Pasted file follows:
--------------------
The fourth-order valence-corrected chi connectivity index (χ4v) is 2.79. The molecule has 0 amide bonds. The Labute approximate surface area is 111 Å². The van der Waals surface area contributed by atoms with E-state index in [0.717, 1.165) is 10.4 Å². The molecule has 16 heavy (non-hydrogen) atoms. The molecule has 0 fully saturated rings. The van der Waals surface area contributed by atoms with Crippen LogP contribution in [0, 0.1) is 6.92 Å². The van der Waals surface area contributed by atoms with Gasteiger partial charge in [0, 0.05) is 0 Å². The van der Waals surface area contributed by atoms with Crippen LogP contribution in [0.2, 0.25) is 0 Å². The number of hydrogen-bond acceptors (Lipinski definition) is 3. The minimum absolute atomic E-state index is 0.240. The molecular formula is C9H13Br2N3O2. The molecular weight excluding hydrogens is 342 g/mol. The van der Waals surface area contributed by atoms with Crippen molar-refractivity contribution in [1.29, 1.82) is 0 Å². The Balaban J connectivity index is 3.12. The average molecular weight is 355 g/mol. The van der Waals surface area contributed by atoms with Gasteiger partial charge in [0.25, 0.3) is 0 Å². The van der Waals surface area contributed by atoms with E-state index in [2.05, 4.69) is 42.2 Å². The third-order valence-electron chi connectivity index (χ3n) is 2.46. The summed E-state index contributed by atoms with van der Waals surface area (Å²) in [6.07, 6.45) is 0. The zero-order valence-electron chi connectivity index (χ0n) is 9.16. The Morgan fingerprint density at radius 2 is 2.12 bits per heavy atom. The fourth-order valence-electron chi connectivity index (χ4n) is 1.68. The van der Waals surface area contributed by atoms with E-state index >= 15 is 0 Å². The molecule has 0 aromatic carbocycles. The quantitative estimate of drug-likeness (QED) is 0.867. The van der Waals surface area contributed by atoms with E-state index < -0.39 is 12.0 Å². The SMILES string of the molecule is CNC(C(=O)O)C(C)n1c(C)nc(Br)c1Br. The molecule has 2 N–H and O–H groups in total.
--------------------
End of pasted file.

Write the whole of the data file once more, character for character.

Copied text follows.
The fourth-order valence-corrected chi connectivity index (χ4v) is 2.79. The molecule has 0 amide bonds. The Labute approximate surface area is 111 Å². The van der Waals surface area contributed by atoms with E-state index in [0.717, 1.165) is 10.4 Å². The molecule has 16 heavy (non-hydrogen) atoms. The molecule has 0 fully saturated rings. The van der Waals surface area contributed by atoms with Crippen LogP contribution in [0, 0.1) is 6.92 Å². The van der Waals surface area contributed by atoms with Gasteiger partial charge in [0, 0.05) is 0 Å². The van der Waals surface area contributed by atoms with Crippen LogP contribution in [0.2, 0.25) is 0 Å². The number of hydrogen-bond acceptors (Lipinski definition) is 3. The minimum absolute atomic E-state index is 0.240. The molecular formula is C9H13Br2N3O2. The molecular weight excluding hydrogens is 342 g/mol. The van der Waals surface area contributed by atoms with Crippen molar-refractivity contribution in [1.29, 1.82) is 0 Å². The Balaban J connectivity index is 3.12. The average molecular weight is 355 g/mol. The van der Waals surface area contributed by atoms with Gasteiger partial charge in [0.25, 0.3) is 0 Å². The van der Waals surface area contributed by atoms with E-state index in [2.05, 4.69) is 42.2 Å². The third-order valence-electron chi connectivity index (χ3n) is 2.46. The summed E-state index contributed by atoms with van der Waals surface area (Å²) in [6.07, 6.45) is 0. The zero-order valence-electron chi connectivity index (χ0n) is 9.16. The Morgan fingerprint density at radius 2 is 2.12 bits per heavy atom. The fourth-order valence-electron chi connectivity index (χ4n) is 1.68. The van der Waals surface area contributed by atoms with E-state index >= 15 is 0 Å². The molecule has 0 aromatic carbocycles. The quantitative estimate of drug-likeness (QED) is 0.867. The van der Waals surface area contributed by atoms with E-state index < -0.39 is 12.0 Å². The SMILES string of the molecule is CNC(C(=O)O)C(C)n1c(C)nc(Br)c1Br. The molecule has 2 N–H and O–H groups in total.